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At the center of the composition stands a delicately crafted glass vase, its transparent surface allowing a glimpse of the intricate details within. Light plays a crucial role in the painting, as a subtle glimmer softly illuminates the smooth contours of the vase, adding a touch of ethereal radiance to the overall scene.
Within the transparent vessel, two blossoms take center stage, each meticulously rendered with a remarkable attention to detail. Whether they are yellow and white roses or peonies, their petals unfurl in graceful arcs, showcasing the artist's adeptness at capturing the delicate intricacies of their forms. The subtle interplay of light and shadow further accentuates the natural curvature and soft textures of the flowers, evoking a sense of intimacy and reverence for the fleeting beauty of life.
Signed Georg Rueter upper right
Oil on canvas
Image size 36,5*35,5 cm
Framed 45 x 43 cm
Rueter (Haarlem 1875 - Amsterdam 1966) designed many posters, calendars, ex-libris (including woodcuts) and book binding designer. His first steps in drawing were under the watchful eye of Johan Braakensiek; son of a publisher. He was educated at the Municipal Evening Drawing School in Amsterdam, the National Normal School for Drawing Education, and the National Academy of Fine Arts. He worked for various publishers and was, among other things, responsible for the design of the binding and endpapers of the renowned book series 'Nederlandsche Historische Bibliotheek', which was published by Meulenhoff.
In addition, Rueter immortalized many professors from the University of Amsterdam, among others. His versatility made him a true craftsman who 'just' wanted to decorate. Portraits and designs for books paid the bills, in flower still lifes he could paint more freely. He belongs in the overview of Dutch painting in the 20th century because he painted from the heart and almost resisted the business-like coldness of his contemporaries.
He was friends with Hendrik Jan Wolter, Marie van Regteren Altena, Marius Bauer, Jan Sluijters and Coba Ritsema, among others. He was also socially active until late in life and a member of Arti et Amicitiae, where he worked with K.P.C. de Bazel and Van Roggen became friends and became fascinated by architecture. You can also see that in the language of some of his works.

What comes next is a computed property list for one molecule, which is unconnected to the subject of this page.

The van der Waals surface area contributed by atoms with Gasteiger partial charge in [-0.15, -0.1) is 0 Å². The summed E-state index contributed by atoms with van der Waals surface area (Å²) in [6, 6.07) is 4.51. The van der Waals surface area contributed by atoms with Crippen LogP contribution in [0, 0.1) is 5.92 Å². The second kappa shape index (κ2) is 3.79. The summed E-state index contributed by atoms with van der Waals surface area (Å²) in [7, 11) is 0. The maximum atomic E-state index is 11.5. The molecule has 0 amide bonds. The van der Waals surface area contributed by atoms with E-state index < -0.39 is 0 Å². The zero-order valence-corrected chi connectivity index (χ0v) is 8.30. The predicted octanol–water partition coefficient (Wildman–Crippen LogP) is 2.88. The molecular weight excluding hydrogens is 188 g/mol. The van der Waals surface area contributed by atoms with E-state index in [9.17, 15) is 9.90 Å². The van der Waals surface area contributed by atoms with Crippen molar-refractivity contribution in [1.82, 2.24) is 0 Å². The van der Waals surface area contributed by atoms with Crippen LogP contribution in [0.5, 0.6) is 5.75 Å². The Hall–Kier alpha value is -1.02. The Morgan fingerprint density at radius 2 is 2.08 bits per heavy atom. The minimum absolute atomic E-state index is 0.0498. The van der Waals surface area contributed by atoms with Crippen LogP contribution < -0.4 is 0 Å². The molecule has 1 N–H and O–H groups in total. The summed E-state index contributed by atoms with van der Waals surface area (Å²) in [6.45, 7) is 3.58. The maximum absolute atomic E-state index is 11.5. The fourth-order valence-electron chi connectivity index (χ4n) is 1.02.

His studio, called De Gulden Snede, was located at the Haarlemmerplein 42 corner Planciusstraat in Amsterdam, above the printing works of the Brothers Braakensiek, of which his father Christiaan Rueter had become director and co-owner in 1882. Rueter worked from 1898 together with artist Gerarda de Lang. They married in 1901 and were the parents of artists Pam Rueter, Gerarda Rueter and Maria Hofker-Rueter (married to painter Wim Hofker). Especially in the years after the war, Rueter gained great fame as a painter of flower still lifes, where he eventually earned his living. He loved his own garden and every day he marveled at what nature had to offer. In addition to his many artistic pursuits, he liked to collect art and antiques and restore the chairs and tables that he bought himself. The almost square gem as we offer here is civilized, soft, modest, lovely, cheerful and beautiful because of its colour scheme and its details. Rueter regularly painted open roses. One of his favorite flowers.
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